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Corruption in PPPs, Incentives and Contract Incompleteness

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Abstract

In a public procurement setting, we discuss the desirability of completing contracts with state-contingent clauses providing for monetary compensations to the contractor when revenue shocks occur. Realized shocks are private information of the contractor and this creates agency costs of delegated service provision. Verifying the contractor’s messages on the shocks entails contracting costs that make incomplete contracts attractive, despite their higher agency costs. A public official (supervisor) has private information on contracting costs and chooses the degree of contractual incompleteness on behalf of an upper-tier public authority. As the public official may be biased towards the contractor, delegating the contractual choice to that lower-tier may result in incomplete contracts being chosen too often. Empirical predictions on the use of incomplete contracts and policy implications on the benefits of standardized contract terms are discussed.

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  • Elisabetta Iossa & David Martimort, 2014. "Corruption in PPPs, Incentives and Contract Incompleteness," CEIS Research Paper 317, Tor Vergata University, CEIS, revised 18 Jul 2014.
  • Handle: RePEc:rtv:ceisrp:317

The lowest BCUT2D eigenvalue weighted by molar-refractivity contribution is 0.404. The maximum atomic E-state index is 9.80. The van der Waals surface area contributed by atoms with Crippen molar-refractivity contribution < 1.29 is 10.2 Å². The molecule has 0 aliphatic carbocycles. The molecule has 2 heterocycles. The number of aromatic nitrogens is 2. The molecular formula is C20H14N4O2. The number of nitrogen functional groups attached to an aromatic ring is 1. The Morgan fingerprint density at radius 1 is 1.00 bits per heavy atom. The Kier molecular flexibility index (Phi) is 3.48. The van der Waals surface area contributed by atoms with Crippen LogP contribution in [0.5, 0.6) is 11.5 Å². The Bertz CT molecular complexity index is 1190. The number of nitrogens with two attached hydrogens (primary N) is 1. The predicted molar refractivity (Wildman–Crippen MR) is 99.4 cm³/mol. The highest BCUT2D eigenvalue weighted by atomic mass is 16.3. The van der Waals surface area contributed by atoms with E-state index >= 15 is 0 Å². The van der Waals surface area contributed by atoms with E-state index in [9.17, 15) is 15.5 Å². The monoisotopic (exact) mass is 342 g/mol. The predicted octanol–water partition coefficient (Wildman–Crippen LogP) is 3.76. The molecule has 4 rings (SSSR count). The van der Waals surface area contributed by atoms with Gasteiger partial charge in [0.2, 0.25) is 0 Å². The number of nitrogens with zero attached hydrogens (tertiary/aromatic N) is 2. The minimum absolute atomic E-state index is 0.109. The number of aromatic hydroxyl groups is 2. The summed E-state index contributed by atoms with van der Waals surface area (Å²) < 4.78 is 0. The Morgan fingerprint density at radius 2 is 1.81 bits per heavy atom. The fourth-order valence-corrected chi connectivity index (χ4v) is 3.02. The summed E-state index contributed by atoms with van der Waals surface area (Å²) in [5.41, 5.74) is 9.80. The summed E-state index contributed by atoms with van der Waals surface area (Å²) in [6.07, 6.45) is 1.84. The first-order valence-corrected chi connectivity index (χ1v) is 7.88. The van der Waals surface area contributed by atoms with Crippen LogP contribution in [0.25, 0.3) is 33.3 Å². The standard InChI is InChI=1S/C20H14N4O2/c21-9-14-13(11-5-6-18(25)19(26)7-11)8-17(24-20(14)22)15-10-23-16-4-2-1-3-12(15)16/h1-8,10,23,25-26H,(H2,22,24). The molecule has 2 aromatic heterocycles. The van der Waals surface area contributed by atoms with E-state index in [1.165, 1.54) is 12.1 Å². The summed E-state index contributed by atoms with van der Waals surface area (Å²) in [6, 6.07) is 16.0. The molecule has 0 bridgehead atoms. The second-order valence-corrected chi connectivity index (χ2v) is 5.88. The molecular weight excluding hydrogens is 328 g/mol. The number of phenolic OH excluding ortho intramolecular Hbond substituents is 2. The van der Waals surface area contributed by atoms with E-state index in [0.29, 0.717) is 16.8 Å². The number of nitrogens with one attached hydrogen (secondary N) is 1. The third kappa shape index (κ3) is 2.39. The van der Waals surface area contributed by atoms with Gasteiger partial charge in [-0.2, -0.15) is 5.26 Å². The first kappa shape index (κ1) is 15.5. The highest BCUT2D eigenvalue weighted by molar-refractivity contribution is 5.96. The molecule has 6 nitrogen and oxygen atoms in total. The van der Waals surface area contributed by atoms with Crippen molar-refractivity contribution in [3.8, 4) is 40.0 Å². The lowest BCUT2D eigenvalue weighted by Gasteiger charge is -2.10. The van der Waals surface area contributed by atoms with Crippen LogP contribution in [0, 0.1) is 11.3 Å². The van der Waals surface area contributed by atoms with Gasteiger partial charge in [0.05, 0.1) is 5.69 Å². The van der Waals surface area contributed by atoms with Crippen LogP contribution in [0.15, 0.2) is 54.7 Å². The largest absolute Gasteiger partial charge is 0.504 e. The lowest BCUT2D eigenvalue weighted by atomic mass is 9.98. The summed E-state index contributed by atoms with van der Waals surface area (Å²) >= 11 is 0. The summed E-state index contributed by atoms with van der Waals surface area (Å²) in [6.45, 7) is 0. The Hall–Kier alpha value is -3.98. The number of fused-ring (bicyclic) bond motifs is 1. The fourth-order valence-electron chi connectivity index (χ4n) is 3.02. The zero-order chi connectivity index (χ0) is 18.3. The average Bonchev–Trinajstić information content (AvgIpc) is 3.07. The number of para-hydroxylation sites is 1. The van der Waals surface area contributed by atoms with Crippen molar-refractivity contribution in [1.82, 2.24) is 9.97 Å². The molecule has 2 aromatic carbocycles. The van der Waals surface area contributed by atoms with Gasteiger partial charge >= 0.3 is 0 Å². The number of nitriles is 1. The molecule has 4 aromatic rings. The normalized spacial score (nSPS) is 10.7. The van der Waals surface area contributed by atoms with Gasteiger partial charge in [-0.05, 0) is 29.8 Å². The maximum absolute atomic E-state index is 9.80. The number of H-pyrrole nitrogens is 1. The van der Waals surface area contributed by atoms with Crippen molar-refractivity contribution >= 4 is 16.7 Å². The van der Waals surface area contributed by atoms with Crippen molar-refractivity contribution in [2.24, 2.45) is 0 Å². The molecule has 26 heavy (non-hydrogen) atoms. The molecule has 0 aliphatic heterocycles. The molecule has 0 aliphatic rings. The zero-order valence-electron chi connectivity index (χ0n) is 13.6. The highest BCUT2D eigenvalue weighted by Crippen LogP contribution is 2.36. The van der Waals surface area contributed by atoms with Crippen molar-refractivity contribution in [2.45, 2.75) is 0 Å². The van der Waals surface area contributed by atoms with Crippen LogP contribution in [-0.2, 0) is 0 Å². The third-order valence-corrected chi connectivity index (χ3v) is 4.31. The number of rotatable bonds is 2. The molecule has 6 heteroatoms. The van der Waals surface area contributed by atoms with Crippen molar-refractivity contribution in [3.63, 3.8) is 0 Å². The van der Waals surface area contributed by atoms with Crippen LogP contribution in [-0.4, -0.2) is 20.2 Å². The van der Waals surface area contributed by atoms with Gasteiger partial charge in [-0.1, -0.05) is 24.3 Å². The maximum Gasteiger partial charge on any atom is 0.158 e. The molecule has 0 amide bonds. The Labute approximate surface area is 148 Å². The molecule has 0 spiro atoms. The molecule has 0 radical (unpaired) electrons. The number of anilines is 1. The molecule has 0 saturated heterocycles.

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    Cited by:

    1. Malin Arve & David Martimort, 2016. "Dynamic Procurement under Uncertainty: Optimal Design and Implications for Incomplete Contracts," American Economic Review, American Economic Association, vol. 106(11), pages 3238-3274, November.
    2. Chiappinelli, Olga, 2016. "Political corruption in the execution of public contracts," MPRA Paper 73487, University Library of Munich, Germany.
    3. repec:ces:ifodic:v:12:y:2014:i:3:p:19126465 is not listed on IDEAS
    4. Olga Chiappinelli, 2016. "Political Corruption in the Execution of Public Contracts," Discussion Papers of DIW Berlin 1607, DIW Berlin, German Institute for Economic Research.
    5. Elisabetta Iossa & David Martimort, 2014. "Corruption in Public-Private Partnerships, Incentives and Contract Incompleteness," ifo DICE Report, ifo Institute - Leibniz Institute for Economic Research at the University of Munich, vol. 12(3), pages 14-16, October.

    More about this item

    Keywords

    Corruption; Incomplete Contracts; Moral Hazard; Principal-Agent-Supervisor Model; Public-Private Partnerships; Risk Allocation;

    JEL classification:

    • D23 - Microeconomics - - Production and Organizations - - - Organizational Behavior; Transaction Costs; Property Rights
    • D82 - Microeconomics - - Information, Knowledge, and Uncertainty - - - Asymmetric and Private Information; Mechanism Design
    • K42 - Law and Economics - - Legal Procedure, the Legal System, and Illegal Behavior - - - Illegal Behavior and the Enforcement of Law
    • L33 - Industrial Organization - - Nonprofit Organizations and Public Enterprise - - - Comparison of Public and Private Enterprise and Nonprofit Institutions; Privatization; Contracting Out

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